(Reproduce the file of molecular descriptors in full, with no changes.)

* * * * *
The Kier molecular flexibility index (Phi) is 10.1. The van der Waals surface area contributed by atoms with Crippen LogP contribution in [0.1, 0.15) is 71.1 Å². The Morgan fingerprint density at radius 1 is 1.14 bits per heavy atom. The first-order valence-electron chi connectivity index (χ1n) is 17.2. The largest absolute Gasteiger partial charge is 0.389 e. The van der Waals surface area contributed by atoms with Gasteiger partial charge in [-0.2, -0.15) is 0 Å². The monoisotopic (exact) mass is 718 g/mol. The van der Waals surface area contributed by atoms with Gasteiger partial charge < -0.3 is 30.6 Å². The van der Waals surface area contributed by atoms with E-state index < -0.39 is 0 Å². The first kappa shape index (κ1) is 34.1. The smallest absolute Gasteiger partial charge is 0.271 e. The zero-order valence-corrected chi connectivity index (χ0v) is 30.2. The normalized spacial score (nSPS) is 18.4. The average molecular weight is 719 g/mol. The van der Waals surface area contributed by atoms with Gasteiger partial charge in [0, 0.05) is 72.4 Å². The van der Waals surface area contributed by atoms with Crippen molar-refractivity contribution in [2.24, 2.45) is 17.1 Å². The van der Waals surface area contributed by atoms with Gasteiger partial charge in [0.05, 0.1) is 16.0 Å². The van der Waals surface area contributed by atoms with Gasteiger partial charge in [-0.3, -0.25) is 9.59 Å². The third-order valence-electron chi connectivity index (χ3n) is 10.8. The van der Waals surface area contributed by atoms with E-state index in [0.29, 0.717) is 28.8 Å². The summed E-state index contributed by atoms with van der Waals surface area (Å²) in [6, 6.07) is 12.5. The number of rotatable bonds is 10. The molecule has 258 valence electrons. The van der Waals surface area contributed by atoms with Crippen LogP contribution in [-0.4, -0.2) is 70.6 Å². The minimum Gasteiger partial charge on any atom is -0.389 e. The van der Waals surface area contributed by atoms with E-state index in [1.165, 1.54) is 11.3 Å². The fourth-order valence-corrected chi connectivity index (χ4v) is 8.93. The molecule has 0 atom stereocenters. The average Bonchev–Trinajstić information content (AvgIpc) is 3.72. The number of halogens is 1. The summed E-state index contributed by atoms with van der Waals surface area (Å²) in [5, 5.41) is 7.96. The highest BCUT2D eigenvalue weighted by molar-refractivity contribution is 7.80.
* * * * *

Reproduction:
The Kier molecular flexibility index (Phi) is 10.1. The van der Waals surface area contributed by atoms with Crippen LogP contribution in [0.1, 0.15) is 71.1 Å². The Morgan fingerprint density at radius 1 is 1.14 bits per heavy atom. The first-order valence-electron chi connectivity index (χ1n) is 17.2. The largest absolute Gasteiger partial charge is 0.389 e. The van der Waals surface area contributed by atoms with Gasteiger partial charge in [-0.2, -0.15) is 0 Å². The monoisotopic (exact) mass is 718 g/mol. The van der Waals surface area contributed by atoms with Gasteiger partial charge < -0.3 is 30.6 Å². The van der Waals surface area contributed by atoms with E-state index < -0.39 is 0 Å². The first kappa shape index (κ1) is 34.1. The smallest absolute Gasteiger partial charge is 0.271 e. The zero-order valence-corrected chi connectivity index (χ0v) is 30.2. The normalized spacial score (nSPS) is 18.4. The average molecular weight is 719 g/mol. The van der Waals surface area contributed by atoms with Gasteiger partial charge in [0, 0.05) is 72.4 Å². The van der Waals surface area contributed by atoms with Crippen molar-refractivity contribution in [2.24, 2.45) is 17.1 Å². The van der Waals surface area contributed by atoms with Gasteiger partial charge in [0.05, 0.1) is 16.0 Å². The van der Waals surface area contributed by atoms with Gasteiger partial charge in [-0.3, -0.25) is 9.59 Å². The third-order valence-electron chi connectivity index (χ3n) is 10.8. The van der Waals surface area contributed by atoms with E-state index in [0.29, 0.717) is 28.8 Å². The summed E-state index contributed by atoms with van der Waals surface area (Å²) in [6, 6.07) is 12.5. The number of rotatable bonds is 10. The molecule has 258 valence electrons. The van der Waals surface area contributed by atoms with Crippen LogP contribution in [-0.4, -0.2) is 70.6 Å². The minimum Gasteiger partial charge on any atom is -0.389 e. The van der Waals surface area contributed by atoms with E-state index in [1.165, 1.54) is 11.3 Å². The fourth-order valence-corrected chi connectivity index (χ4v) is 8.93. The molecule has 0 atom stereocenters. The average Bonchev–Trinajstić information content (AvgIpc) is 3.72. The number of halogens is 1. The summed E-state index contributed by atoms with van der Waals surface area (Å²) in [5, 5.41) is 7.96. The highest BCUT2D eigenvalue weighted by molar-refractivity contribution is 7.80.